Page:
Jon, who played at George Mason from 1999 to 2003, works for the Meltzer Group, a financial services firm in Bethesda, and provides his own analysis.

“The more people you have sending information the better, especially if the people sending you information have knowledge and know what to look for,” Jon said. “Growing up in a basketball family, Jay and I have a pretty good idea of what my dad wants to see and what he is looking for.”

Even if they don’t always know the best time to deliver that information.

Jay called Jon while Jon was in the stands at the North Carolina game and insisted he go down to the bench to give their father advice on how to stop the Tar Heels’ screen and roll play.

“How was I going to do that?” Jon said.

Today, Jay hopes to have the chance to offer any tips to his father in person. He had a game to play in Italy last night but plans to be in Indianapolis today for the Patriots’ game against Florida.

Jay went on a recruiting trip to Fairfax with his dad when he was about 8 to see Dennis Scott, a future NBA player, playing a high school game for Flint Hill. Jim recalls his analysis being, “Dad, he has the biggest feet I have ever seen.”

Another scouting report helped the coach land Antonio Daniels, now a guard for the Washington Wizards, at Bowling Green. Jay played against Daniels in a Christmas tournament and reported back home: “He’s the one you want. Will you just trust me?”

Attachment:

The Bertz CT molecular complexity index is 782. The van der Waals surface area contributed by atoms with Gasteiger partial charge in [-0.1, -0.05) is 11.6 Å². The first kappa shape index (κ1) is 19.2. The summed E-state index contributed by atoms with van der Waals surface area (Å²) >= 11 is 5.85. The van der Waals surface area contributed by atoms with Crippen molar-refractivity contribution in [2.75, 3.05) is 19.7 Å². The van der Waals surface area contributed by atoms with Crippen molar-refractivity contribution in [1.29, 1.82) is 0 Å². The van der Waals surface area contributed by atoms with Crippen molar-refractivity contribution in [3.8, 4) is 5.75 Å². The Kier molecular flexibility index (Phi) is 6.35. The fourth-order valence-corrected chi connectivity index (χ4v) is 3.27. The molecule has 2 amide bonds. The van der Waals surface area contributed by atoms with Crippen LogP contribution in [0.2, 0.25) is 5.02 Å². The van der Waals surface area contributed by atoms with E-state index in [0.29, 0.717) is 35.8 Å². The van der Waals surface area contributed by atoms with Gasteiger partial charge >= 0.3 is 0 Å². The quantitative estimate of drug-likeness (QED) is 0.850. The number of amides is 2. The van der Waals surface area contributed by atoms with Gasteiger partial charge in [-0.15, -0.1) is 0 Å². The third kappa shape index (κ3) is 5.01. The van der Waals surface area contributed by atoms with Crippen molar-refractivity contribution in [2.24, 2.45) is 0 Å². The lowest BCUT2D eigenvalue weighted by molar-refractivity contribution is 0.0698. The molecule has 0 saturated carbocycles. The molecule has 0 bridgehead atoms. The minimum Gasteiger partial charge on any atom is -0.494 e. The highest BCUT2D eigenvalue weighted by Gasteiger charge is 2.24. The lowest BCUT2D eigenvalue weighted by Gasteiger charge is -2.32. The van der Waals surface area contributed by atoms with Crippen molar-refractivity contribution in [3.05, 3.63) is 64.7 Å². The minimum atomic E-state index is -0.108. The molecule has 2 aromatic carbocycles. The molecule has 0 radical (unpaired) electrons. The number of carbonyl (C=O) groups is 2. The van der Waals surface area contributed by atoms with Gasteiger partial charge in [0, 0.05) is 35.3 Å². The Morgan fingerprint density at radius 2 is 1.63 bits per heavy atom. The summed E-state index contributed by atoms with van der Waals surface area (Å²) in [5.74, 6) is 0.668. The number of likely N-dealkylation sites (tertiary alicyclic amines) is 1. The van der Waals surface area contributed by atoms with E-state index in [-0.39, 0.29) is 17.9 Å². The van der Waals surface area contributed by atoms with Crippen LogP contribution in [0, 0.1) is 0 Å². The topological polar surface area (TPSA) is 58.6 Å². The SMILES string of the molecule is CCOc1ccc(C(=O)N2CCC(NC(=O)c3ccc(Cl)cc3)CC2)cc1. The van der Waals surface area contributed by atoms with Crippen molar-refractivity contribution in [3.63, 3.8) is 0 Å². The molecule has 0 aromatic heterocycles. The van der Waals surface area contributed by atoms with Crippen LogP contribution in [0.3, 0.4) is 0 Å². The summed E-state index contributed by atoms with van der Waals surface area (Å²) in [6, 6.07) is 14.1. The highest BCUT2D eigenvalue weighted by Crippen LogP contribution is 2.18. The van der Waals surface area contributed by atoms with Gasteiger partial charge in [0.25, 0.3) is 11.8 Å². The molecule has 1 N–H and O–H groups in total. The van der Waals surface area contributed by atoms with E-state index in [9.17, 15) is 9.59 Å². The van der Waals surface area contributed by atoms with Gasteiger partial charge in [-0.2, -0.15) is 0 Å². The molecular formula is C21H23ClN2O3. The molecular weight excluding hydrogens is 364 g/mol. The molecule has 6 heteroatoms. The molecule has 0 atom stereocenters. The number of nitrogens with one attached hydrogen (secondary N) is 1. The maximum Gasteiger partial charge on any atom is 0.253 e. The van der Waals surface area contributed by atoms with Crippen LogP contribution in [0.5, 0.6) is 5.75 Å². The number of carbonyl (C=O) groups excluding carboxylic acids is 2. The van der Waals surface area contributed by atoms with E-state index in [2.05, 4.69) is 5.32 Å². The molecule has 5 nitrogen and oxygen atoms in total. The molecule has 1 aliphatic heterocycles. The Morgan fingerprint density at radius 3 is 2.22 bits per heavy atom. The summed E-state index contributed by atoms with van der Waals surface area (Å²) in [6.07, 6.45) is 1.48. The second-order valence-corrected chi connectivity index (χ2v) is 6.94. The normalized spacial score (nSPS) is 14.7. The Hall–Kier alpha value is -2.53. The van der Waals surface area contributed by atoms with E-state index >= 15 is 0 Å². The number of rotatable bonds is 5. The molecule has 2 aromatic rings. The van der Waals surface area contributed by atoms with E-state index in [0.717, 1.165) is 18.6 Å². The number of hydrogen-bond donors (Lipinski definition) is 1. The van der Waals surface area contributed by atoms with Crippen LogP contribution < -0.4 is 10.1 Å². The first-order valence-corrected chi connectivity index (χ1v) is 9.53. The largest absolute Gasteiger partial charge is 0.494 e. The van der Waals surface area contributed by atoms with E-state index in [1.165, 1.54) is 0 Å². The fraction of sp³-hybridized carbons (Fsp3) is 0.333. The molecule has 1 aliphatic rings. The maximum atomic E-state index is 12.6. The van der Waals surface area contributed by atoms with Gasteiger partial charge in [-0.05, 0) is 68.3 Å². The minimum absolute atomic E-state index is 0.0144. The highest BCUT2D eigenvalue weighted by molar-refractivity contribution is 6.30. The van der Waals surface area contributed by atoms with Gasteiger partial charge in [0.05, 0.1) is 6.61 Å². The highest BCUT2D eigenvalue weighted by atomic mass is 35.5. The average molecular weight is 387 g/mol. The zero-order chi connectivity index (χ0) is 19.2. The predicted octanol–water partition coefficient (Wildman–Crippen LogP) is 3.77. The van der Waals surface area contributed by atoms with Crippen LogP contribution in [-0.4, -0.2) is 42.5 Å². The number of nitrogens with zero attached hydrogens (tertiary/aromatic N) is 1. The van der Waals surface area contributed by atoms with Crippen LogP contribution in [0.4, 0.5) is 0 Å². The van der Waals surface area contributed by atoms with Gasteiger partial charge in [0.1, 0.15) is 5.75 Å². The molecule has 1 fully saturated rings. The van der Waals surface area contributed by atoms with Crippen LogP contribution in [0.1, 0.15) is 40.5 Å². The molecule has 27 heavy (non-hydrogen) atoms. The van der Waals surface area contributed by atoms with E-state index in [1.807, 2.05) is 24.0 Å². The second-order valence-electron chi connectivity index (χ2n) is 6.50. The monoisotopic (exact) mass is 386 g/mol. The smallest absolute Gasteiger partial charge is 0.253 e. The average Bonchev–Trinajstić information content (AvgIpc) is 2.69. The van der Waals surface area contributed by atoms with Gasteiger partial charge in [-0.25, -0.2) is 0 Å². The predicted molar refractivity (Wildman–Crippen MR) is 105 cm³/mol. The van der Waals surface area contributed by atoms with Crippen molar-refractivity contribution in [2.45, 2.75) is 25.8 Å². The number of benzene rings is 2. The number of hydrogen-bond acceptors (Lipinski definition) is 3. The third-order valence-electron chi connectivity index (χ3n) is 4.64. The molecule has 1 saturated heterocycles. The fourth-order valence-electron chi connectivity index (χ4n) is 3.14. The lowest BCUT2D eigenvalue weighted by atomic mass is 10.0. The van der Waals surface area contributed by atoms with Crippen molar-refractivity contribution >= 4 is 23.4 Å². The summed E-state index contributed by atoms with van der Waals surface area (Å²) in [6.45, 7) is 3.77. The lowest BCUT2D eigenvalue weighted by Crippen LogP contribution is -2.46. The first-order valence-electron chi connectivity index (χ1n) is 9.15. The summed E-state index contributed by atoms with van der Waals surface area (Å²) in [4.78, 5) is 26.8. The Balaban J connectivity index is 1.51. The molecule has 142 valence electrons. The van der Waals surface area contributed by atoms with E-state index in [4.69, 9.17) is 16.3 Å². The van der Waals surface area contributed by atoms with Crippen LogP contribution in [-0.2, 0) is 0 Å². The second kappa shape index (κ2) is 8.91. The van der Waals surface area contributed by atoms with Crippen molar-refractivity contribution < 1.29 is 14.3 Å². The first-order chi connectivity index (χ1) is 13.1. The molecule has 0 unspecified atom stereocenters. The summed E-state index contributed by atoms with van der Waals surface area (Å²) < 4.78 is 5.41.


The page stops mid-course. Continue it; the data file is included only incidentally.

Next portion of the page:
Said Jim: “It is just very, very natural for him and I to communicate on basketball related things. When he was at Bowling Green playing for me, it was like I had another coach.”

Jon showed his basketball IQ when he played for George Mason, helping the Patriots to the 2001 NCAA tournament and to a near-upset of Maryland.

“I think it’s in our blood,” said Jon, who was a strong defender. “We know basketball. That’s kind of our bread and butter.”

Both Jay and Jon in their own ways helped the Patriots engineer the upset of top-seeded Connecticut that sent 11th-seeded George Mason into the Final Four.

“First thing [Jay] said was, ‘Marcus Williams is the key to the game. He is their quarterback. He is the head. If you cut off the head, the body will die,’ ” Jim said of the Huskies guard. “I asked him if he had any suggestion of how we could do that. He said, ‘No, you’re the coach. You figure it out.’”

Jon pinpointed the players the Patriots should foul if they fell behind, identifying one of the Huskies’ few weaknesses — they are turnover-prone — and suggested how to mix defenses to take advantage of it.

It is all just part of the family business, a business that will open on college basketball’s biggest stage tomorrow.

“Basketball has always been a way to combine my dad’s job and my family,” Jay said. “It is basically the same thing. It may sound strange, but that is really my dad. He has two important things in his life, and that his family and his work. The amount of hours he put into work, he wanted to include us as much as possible.”

And this week, that means being special consultants at the Final Four.